Although its operating profits fell by one-quarter amid more challenging conditions, Emirates still produced a group profit almost $1.1 billion in 2018 – though at an airline level, this fell to just over $700 million.
A further sign of the tougher conditions taking hold of the industry in 2018 is the greater portion of leading carrier groups posting losses. While there were 17 carriers in the red – out of the 77 for which operating figures are available – there were only seven posting such losses in 2017.
Revenues rose by around 10% among leading low-cost operators in 2018, but profitability again suffered in this sector
Data covering 36 low-cost carriers that feature within the 100 biggest operators by revenue – either in their own right or as subsidiaries of larger groups – shows the segment's carriers accounting for around $112 billion in 2018. That compares with almost $102 billion the previous year.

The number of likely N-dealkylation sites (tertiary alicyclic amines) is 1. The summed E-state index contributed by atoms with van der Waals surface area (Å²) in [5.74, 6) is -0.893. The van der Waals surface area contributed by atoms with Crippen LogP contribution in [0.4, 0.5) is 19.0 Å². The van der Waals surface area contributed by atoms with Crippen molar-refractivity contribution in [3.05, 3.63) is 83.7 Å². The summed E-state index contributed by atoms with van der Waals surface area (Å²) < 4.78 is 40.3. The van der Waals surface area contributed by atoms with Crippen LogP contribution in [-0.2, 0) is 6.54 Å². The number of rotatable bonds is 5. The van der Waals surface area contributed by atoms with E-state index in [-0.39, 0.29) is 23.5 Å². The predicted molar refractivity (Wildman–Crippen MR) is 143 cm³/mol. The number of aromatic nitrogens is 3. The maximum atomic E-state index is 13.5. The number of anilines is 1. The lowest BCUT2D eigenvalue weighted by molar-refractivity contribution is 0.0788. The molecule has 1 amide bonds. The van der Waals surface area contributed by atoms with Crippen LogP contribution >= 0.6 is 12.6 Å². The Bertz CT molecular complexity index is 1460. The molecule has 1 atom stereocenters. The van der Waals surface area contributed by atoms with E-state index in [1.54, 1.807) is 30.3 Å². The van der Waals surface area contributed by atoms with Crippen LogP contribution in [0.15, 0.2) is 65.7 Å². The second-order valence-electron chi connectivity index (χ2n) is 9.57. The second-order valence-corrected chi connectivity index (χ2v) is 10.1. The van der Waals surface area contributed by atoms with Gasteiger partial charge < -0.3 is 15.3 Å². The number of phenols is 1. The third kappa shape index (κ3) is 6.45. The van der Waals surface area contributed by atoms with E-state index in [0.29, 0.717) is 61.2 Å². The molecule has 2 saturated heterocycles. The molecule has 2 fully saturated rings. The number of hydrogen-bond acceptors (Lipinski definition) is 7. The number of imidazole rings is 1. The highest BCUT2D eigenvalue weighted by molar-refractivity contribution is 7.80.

That increase is roughly in line with the 10% climb in passenger numbers among leading low-cost carriers in 2018. The data, covering 37 operators, accounts for 1.13 billion passengers – around 30% of passengers carried by operators within the 100 biggest airlines by RPKs.
Collective operator profits, which are available for 33 of these carriers, totalled $8.2 billion last year. That compares with $11.8 billion in 2017. Profits at a net level, which cover 26 operators, were down even more sharply. Net profits almost halved from just under $10 billion to a little over $5 billion in 2018.
Southwest Airlines remains the biggest low-cost operator by all three financial measures, and while its profit levels slipped, it still delivered $3.2 billion in operating profits.